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Megan Jordan, PhD
Faculty Mentor: Rachel Skaggs, Department of Arts Administration, Education, and Policy
Megan Jordan’s research largely centers on the social psychological experience of activist burnout and its consequences on activists’ personal lives and the longevity of their activism. The questions that drive her work include: What does burnout look like in social movements? How does race and gender impact activist burnout experiences? What are strategies activists employ to cope with burnout and keep going?

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Emily Moscato, PhD
Faculty Mentor: Cynthia Gerhardt, Department of Pediatrics
Emily Moscato, PhD, earned her doctorate in Clinical Psychology from the University of Cincinnati in 2022. Emily’s research interests focus on risk and resilience factors that promote school readiness and psychosocial outcomes for children with neurological vulnerability and chronic illness. Her current work involves partnering with families and other stakeholders to develop a digital health intervention for parents of very young children with cancer.

Click here to learn more about Dr. Moscato.

*Recent Accomplishment: Dr. Emily Moscato was recently awarded the Drotar-Crawford Postdoctoral Fellowship Research Grant from the American Psychological Association Division 54. The grant will provide $10,000 over two years to partner with caregivers to adapt and pilot a digital health parenting resource for caregivers of preschool aged childhood cancer survivors. Young childhood cancer survivors are an understudied group who are at known risk for neurodevelopmental effects from their treatment. Although parent-directed early interventions are promising in other populations, there are no tailored interventions for this group. This project will inform a future NIH funding application to support this line of research.

Sebastian Stockmaier, PhD
Faculty Mentor: Gerald Carter, Department of Evolution, Ecology, and Organismal Biology
Sebastian Stockmaier is a behavioral ecologist with a background in immunology and infectious disease biology. He is broadly interested in how host behaviors affect pathogen transmission within and between species and how pathogens affect host social behaviors. Sebastian aims to use high-resolution proximity sensors to describe dynamic contact networks between vampire bats and their livestock hosts (and their potential effect on cross-species transmission).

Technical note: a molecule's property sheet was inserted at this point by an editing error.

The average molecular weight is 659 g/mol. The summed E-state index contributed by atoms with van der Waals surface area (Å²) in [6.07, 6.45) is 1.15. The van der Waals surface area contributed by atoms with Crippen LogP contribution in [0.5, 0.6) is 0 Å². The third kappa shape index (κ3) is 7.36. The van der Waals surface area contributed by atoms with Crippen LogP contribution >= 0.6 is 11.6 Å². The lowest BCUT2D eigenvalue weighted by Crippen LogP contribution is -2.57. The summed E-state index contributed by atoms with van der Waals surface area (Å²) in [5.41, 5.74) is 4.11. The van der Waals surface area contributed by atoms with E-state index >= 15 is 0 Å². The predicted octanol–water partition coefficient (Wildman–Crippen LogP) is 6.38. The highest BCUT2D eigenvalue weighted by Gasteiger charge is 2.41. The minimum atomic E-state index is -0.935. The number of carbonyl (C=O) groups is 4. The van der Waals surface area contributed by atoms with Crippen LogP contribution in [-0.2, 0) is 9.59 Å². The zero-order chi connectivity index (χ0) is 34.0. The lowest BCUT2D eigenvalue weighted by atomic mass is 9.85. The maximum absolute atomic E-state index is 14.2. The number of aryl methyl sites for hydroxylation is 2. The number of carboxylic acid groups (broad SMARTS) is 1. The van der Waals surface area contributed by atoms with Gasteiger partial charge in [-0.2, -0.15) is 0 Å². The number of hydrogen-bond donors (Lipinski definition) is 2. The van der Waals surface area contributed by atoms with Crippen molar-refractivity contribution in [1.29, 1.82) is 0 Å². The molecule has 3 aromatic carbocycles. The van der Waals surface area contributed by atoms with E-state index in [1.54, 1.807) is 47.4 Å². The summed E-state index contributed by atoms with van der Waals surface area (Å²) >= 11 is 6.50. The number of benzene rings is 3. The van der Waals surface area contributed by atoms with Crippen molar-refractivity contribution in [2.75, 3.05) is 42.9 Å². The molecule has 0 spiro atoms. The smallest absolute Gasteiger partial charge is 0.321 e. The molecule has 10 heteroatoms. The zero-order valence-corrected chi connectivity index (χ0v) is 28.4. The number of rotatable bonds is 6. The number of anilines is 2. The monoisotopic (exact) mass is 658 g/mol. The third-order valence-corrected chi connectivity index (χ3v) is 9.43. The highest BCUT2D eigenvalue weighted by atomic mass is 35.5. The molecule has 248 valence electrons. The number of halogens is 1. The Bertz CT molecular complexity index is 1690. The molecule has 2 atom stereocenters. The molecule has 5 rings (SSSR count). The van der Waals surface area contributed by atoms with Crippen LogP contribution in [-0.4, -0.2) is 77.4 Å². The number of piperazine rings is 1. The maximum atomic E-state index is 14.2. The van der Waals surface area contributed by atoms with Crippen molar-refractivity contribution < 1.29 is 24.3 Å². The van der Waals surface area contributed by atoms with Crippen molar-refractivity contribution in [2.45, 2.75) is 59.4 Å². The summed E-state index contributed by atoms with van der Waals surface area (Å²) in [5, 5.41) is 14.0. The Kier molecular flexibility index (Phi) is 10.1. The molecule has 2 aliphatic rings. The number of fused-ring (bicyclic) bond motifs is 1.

Click here to learn more about Dr. Stockmaier.

*UPDATE: Dr. Stockmaier is currently an Assistant Professor in the Ecology and Evolutionary Biology Department at the University of Tennessee-Knoxville.

 Marcus Merfa Vinicius, PhD
Faculty Mentor: Jonathan Jacobs, Department of Plant Pathology
Marcus Vinicius Merfa recieved his Ph.D. in Plant Pathology at Aurburn University, his M.S. degree in Genetic and Molecular Biology from Universidade Estadual de Campinas, and his Bachelor of Science degree in Biotechnology from Universidade Federal de São Carlos. His research interests focus on exploring the bacterial molecular factors that play a role on the interactions between plant pathogenic bacterium and plant hosts. He is particularly interested in understanding which genes are important for the adaptation and lifestyle of these pathogens. Currently, Marcus is working to determine whether and how bacterial quorum sensing (QS) communication among Xanthomonas spp. shape the leaf microbial community to mediate bacterial survival and disease development. His work has rewarded him with outstanding awards and has been published in leading scientific journals including Science Advances, ISME Journal, Nano Letters, Phytopathology, among others. Besides, Marcus has also served as a peer reviewer for publications in journals such as Frontiers in Microbiology, Molecular Plant Pathology and Plant Disease. In his free time, he enjoys listening to music and watching series and movies.

Click here to learn more about Dr. Vinicius.